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Will U.S. Senate race break Pa. spending records?
The Post-Gazette reports that its own “survey of various political advertisers found that Democratic and Republican powerhouses have already booked at least $67 million in advertising spots for the November [U.S. Senate] election,” suggesting the race between Democrat John Fetterman and Republican Mehmet Oz may be “one of the most expensive of all time in Pennsylvania.” The 2016 Toomey-McGinty contest hit $164 million, the story notes, and the current race isn’t there yet, but some say it could get there. Read more here.
Pa. congressional seat among seven to watch nationwide
The Hill includes the race for Pennsylvania’s 17th Congressional District among seven races to watch nationwide that could determine control of the U.S. House. The story notes that while Republicans are favored to win back the House, “a Morning Consult-Politico poll released this week found that Democrats and Republicans are deadlocked on the generic congressional ballot at 42 percent support each.” The 17th District is the seat being vacated by Rep. Conor Lamb. Running are Republican Jeremy Shaffer and Democrat Chris Deluzio.
A state budget this week? We’ll see
What was originally planned as a long weekend of legislative session to work on the state budget turned into just a long weekend for many lawmakers, as the House and Senate cancelled weekend sessions and rank-and-file lawmakers were sent home. Legislative leaders are hoping the budget will be hammered out this week. As of yesterday, PennLive reported that negotiations “appear to be in final stages.” Meanwhile, estimates are that the General Fund budget for FYI 2022-23 will be about $42 billion. For some context, from 2000-2022, state budget spending ballooned 133%, while Pa.’s population growth over the same period was 4%.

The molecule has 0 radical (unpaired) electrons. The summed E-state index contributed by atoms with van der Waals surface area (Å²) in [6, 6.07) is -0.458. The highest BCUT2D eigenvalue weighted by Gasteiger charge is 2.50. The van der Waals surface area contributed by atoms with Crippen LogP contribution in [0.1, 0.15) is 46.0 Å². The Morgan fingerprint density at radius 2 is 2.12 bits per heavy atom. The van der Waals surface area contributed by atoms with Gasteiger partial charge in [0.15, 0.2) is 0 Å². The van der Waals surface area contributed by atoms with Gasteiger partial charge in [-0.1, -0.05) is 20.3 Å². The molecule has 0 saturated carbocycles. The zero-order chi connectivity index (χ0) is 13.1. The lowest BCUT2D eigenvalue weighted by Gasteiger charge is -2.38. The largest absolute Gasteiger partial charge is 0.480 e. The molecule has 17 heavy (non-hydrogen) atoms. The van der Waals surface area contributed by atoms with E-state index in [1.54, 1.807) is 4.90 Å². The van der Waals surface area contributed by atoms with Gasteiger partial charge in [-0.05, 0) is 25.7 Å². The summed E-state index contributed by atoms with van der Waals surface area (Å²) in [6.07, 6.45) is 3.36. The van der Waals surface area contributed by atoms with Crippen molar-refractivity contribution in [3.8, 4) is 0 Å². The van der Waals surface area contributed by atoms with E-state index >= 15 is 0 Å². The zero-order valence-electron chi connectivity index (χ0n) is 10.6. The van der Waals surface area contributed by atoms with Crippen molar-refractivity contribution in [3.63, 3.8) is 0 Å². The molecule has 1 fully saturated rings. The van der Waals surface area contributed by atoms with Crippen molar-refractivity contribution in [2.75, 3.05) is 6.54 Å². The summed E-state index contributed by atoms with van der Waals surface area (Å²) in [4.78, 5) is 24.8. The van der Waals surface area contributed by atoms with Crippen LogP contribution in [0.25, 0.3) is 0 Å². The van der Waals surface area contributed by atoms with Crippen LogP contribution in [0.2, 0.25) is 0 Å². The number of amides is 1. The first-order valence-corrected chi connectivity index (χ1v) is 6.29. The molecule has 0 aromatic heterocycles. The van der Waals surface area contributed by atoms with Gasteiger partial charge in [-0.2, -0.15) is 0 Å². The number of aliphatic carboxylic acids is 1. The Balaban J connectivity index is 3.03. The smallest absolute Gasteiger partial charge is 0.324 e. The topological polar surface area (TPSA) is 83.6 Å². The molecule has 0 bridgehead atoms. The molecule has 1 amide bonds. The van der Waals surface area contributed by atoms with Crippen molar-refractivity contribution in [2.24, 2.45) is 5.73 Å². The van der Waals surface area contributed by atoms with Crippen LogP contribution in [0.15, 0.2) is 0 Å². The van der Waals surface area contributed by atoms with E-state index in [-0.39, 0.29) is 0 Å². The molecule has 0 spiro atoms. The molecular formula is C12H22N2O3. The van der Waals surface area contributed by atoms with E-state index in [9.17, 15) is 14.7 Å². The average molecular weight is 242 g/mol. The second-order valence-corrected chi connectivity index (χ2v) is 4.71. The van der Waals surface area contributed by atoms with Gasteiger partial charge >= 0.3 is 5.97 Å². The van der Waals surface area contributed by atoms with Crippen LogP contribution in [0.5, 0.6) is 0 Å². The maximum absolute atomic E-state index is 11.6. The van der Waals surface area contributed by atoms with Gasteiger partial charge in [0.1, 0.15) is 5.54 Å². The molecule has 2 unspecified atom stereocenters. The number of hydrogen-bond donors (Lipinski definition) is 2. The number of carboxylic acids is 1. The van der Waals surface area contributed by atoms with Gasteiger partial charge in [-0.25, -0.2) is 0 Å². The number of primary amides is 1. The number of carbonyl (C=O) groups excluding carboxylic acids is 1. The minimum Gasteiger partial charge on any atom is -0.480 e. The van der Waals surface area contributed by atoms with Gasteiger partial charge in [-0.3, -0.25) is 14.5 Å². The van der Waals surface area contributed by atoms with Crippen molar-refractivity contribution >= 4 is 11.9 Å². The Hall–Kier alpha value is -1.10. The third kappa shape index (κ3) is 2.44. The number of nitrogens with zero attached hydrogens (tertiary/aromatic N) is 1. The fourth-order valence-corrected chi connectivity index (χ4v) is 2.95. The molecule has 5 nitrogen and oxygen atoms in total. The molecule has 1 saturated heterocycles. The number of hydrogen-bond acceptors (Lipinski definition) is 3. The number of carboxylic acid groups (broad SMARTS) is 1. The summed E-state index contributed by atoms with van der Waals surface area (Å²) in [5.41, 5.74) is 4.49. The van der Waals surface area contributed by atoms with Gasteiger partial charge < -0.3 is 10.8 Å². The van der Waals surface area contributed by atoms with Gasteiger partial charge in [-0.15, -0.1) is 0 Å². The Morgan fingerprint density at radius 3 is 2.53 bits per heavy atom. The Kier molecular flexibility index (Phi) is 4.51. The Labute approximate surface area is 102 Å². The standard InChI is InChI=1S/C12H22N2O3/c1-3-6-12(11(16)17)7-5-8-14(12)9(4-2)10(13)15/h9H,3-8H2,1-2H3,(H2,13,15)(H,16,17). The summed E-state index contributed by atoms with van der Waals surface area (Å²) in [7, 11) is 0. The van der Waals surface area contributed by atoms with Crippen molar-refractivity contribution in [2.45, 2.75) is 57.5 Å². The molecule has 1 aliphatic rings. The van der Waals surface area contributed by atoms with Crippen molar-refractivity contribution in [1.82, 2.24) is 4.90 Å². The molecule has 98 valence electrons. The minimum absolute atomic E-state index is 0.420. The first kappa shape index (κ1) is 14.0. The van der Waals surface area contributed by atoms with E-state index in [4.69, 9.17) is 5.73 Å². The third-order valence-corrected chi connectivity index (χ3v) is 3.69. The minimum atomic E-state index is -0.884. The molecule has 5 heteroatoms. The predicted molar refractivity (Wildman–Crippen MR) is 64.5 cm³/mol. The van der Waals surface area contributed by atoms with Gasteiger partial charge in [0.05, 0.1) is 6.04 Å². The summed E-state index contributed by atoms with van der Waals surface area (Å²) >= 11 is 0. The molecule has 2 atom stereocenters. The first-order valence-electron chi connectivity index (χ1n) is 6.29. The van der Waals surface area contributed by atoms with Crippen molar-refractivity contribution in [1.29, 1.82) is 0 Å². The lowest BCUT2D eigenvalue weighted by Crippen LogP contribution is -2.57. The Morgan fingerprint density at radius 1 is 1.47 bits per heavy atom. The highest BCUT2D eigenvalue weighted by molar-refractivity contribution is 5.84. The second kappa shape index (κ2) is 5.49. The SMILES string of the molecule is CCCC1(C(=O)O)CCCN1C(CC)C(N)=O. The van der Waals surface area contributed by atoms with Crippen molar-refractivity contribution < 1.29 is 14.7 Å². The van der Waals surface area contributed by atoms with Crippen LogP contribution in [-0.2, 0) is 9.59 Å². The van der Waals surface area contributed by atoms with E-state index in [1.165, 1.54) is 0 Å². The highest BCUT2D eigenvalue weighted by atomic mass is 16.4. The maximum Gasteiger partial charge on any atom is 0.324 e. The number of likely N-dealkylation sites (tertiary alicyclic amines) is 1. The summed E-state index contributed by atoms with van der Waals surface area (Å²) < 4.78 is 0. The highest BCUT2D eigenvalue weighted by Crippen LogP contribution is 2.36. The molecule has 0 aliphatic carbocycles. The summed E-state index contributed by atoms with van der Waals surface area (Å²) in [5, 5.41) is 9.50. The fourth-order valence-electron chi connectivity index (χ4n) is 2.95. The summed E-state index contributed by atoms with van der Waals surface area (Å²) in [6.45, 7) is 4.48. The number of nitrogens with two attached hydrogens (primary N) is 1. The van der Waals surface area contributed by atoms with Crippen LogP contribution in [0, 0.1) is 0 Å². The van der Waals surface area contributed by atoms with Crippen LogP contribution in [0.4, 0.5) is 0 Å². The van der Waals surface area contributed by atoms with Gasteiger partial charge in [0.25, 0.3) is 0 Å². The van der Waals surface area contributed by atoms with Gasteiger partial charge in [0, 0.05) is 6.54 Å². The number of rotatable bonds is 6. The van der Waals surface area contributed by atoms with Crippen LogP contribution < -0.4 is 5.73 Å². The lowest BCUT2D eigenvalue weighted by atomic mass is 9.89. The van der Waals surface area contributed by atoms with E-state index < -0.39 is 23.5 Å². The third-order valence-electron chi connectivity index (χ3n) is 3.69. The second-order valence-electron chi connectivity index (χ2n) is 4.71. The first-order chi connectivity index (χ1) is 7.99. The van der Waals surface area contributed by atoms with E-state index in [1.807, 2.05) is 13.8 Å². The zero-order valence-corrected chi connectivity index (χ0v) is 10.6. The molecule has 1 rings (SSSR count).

Regional Greenhouse Gas Initiative takes effect in Pa.
Gov. Wolf’s carbon tax scheme, which is predicted to raise electricity prices and cost jobs, went into effect on Friday. This means “Pennsylvania’s coal and natural gas-fired power plants will pay for each ton of carbon dioxide they release as of July 1.”Lawmakers had attempted to block RGGI legislatively and in the courts, but to no avail as of yet. The Post-Gazette notes, “If Pennsylvania’s carbon rule survives the court challenges, it will be up to the next governor to decide whether to keep the policy or scrap it.” Republican Doug Mastriano has pledged to do the latter, while Democrat Josh Shapiro has refused to say what he’ll do, although as attorney general, he approved the rule.
WPA lawmaker to retire, remove name from ballot, after drunk driving charge
Republican state Rep. Matt Dowling (Fayette and Somerset counties) announced he will retire at the end of his term and will remove his name from the ballot for re-electionafter being charged with drunk driving in connection with a June 4 accident. You can read Dowling’s statement here. The local Republican party will select a candidate to run in his stead.